03:07 PM GMT November 07, 2019
Stefanos Tsitsipas had been crowned the 2018 Next Gen ATP Finals champion only minutes earlier, but already, the Greek was looking forward to completing the transition, from the 21-and-under event in Milan to the Nitto ATP Finals.
Would he be back at the award-winning tournament in Italy? Or would he have a calendar clash? The then-20-year-old flashed a sheepish grin and gave a witty reply. “I think it would be a good idea if the Nitto [ATP] Finals moved to Milan so I can play here,” he said.
His confident prediction has come true. Next week, Tsitsipas, the face of #NextGenATP over the past two seasons, will be making his debut at The O2 in London. The 21-year-old is part of a growing group of players who have graduated from #NextGenATP and used the concept, along with the Next Gen ATP Finals, as a launching pad for further success on the ATP Tour.
Germany's Alexander Zverev, Russian Daniil Medvedev and Italy's Matteo Berrettini also top the long list. Zverev, the 2018 Nitto ATP Finals champion, never competed in Milan, but the 22-year-old German was a key part of the #NextGenATP campaign until this year and is returning to The O2 for the third consecutive year.
Medvedev, 23, will be making his Nitto ATP Finals debut and finished in third place at the inaugural Next Gen ATP Finals in 2017.
Berrettini lost in qualifying in Milan during the same year. But he thrust himself into Nitto ATP Finals qualifying contention late this season with semi-final runs at the US Open and the Rolex Shanghai Masters and captured the eighth and final qualification spot.
“The way they're moving up is so impressive. They're accustomed to playing the big events, being a part of all the hype and promotion of the sport, which the Next Gen ATP Finals gave them,” said Ross Hutchins, ATP Chief Player Officer and Next Gen ATP Finals Tournament Director.
Watch: Behind The Scenes At 2018 Milan, Where Tsitsipas Won The Title
One of the reasons the ATP created the innovative tournament, Hutchins notes, was to promote 21-and-under players who hadn't reached the top of the game because of the historic greats – Nitto ATP Finals qualifiers Rafael Nadal, Novak Djokovic, Roger Federer – patrolling the top of the sport.
But even Hutchins and other ATP officials didn't foresee Tsitsipas and others closing the gap between themselves and the top of the game as quickly as they have.
“The intention was to promote these guys and to give them a stepping stone to the highest echelons,” Hutchins said. “But for them to step into the next level within one year or two years has been staggering and quite a phenomenal achievement.”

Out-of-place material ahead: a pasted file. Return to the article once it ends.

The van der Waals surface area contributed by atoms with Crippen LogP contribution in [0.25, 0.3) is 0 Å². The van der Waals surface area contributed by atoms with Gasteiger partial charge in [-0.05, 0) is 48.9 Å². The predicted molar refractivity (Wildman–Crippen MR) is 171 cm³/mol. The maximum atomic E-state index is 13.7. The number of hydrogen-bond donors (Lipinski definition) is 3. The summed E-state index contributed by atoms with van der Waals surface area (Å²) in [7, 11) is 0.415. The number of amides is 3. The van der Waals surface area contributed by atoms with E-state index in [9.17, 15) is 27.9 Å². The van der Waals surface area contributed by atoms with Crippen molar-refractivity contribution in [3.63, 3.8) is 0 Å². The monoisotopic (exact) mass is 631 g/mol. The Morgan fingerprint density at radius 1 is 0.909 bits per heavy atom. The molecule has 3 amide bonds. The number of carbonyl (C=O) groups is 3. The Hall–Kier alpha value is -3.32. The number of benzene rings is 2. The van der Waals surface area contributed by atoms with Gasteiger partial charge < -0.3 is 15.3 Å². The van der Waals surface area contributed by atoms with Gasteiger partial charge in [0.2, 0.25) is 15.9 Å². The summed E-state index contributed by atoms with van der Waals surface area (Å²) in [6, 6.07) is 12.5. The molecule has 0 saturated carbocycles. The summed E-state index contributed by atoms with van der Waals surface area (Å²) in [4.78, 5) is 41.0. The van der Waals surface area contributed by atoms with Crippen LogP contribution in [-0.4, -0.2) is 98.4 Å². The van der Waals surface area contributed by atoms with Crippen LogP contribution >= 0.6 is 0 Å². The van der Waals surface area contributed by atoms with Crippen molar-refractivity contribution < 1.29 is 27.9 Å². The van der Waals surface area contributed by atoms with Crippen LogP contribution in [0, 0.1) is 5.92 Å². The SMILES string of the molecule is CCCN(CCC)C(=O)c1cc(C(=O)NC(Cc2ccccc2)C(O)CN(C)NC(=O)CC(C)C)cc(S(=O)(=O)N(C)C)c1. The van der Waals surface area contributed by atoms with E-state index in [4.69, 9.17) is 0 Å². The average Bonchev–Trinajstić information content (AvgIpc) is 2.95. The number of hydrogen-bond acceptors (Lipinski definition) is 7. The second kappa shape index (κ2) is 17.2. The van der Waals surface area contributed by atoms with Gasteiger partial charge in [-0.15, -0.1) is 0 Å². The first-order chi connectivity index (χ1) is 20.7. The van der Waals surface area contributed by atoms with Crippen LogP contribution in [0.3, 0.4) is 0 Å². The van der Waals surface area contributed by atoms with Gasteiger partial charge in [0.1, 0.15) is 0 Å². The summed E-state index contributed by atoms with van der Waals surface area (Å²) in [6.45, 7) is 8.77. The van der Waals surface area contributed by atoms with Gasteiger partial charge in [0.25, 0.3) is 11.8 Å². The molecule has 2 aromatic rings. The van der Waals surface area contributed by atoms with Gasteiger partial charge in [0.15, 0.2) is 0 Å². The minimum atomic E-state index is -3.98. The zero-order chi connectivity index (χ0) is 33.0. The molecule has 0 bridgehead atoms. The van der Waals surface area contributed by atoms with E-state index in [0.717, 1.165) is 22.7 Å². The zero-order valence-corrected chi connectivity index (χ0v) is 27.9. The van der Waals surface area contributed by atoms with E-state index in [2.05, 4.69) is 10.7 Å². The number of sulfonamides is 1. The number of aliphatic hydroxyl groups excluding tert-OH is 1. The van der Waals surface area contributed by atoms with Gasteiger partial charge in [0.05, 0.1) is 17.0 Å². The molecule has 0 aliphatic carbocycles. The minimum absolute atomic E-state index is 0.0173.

It took Tsitsipas only two months after the Next Gen ATP Finals to show that he belonged at the next level. The Greek became the second consecutive Next Gen ATP Finals champion to ride the Milan momentum of November into the semi-finals of the Australian Open in January.
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South Korea's Hyeon Chung, the 2017 Next Gen ATP Finals champion, also backed up his Milan title with a run to the semi-finals in Melbourne. Both players finished Milan unbeaten, and both pushed their winning streak to 10 by making their first major semi-final in Australia.
Chung's coach later credited his charge's Australian Open run to his Milan experience, and it's a sentiment in which Hutchins agrees. The eight #NextGenATP qualifiers garner all the attention in Milan.
“It's about how someone becomes accustomed to winning, being at the top of the sport with expectation, being in the spotlight, being a household name, playing at big events, being talked about a lot and how they enjoy it. Do they warm to it, do they welcome it?” Hutchins said.
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Medvedev has welcomed it better than anyone in 2019. The Russian was No. 65 in the ATP Rankings when he played at the inaugural Milan tournament two years ago and now finds himself in the Top 5 after winning three titles from six consecutive finals – Washington, Montreal, Cincinnati (title), US Open, St. Petersburg (title), Shanghai (title).
In doing so, he's caught up to the historic greats. The only other active players who have reached six or more consecutive finals: Nadal, Djokovic, Federer and Andy Murray. The achievement has led pundits to name the former Next Gen ATP Finals qualifier as first in line to catch the Big Four.
“I'm happy about it because [it's] my results [that] make people talk in this way,” Medvedev said. “The most important [thing] is going to be continuing these results, this game that I'm showing, because the moment I drop, people forget good things quite fast. So I know that, and I want to work and improve every day.”